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Distinct quadtrees for static and moving objects

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I am currently implementing a quadtree (in TypeScript) for a game prototype.

 

In order to optimize performances, a little bit, instead of managing just one quadtree for all game objects, I am wondering if it would be speed-wise to separate static objects (like walls) from movings objects (like characters).

 

This way, the static layer shall never be updated (cleared and populated) each frame which may save some CPU cycles.

 

Obviously, in order to check collision, we will have to retrieve objects from both the static and the moving objects layers.

 

What do you think about this idea? Is it relevant?

 

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There are data structures that are optimized for "build-once read-many". So there is definitely some value in separating out static objects from movable ones. You wouldn't use the same data structure for both, though. There are a lot of data structures out there that are optimized for different situations, so choose the right one for each case if you need optimization.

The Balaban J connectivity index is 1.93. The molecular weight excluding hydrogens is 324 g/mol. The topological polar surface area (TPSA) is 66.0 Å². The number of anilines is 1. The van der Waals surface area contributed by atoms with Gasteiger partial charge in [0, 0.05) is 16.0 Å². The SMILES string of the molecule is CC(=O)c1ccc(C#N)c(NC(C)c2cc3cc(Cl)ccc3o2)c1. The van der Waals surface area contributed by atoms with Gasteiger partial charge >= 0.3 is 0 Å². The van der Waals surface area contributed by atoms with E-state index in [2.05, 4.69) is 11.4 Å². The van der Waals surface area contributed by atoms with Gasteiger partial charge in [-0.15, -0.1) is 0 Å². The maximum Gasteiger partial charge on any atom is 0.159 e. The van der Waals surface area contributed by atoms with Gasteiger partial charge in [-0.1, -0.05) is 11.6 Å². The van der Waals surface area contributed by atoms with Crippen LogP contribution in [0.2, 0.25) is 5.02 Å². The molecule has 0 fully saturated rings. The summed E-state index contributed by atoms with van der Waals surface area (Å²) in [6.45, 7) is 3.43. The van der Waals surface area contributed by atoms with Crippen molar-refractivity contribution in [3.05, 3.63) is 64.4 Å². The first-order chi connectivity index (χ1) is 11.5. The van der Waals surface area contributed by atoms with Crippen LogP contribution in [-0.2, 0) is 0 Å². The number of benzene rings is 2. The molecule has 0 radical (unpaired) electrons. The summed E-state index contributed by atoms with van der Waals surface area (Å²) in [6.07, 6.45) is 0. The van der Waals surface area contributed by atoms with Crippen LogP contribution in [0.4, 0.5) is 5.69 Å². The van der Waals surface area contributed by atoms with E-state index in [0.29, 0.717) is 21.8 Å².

That said... if you keep your code well designed, it should be easy to swap out implementations later after you have everything built so you can test real world situations and find the data structure that works best for you.

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I used to have an octree which tried to keep cells "hot" on the cache by putting in a short delay before removing a cell. The idea was that if someone shoots a machine gun with lots of little, fast moving bullets, it would be a waste of memory to delete and recreate the cells. It worked, but the implementation was messy and probably caused more overhead costs than savings. Back then, I didn't even take careful measurements of my timings, so it was impossible to know if I made an improvement or a regression.

 

If you really want to make a distinction between static objects and movable objects, you could just create two quad trees. One is for static objects and almost never changes, and the other is for moveable objects, which have to check against other moveable objects and against static objects.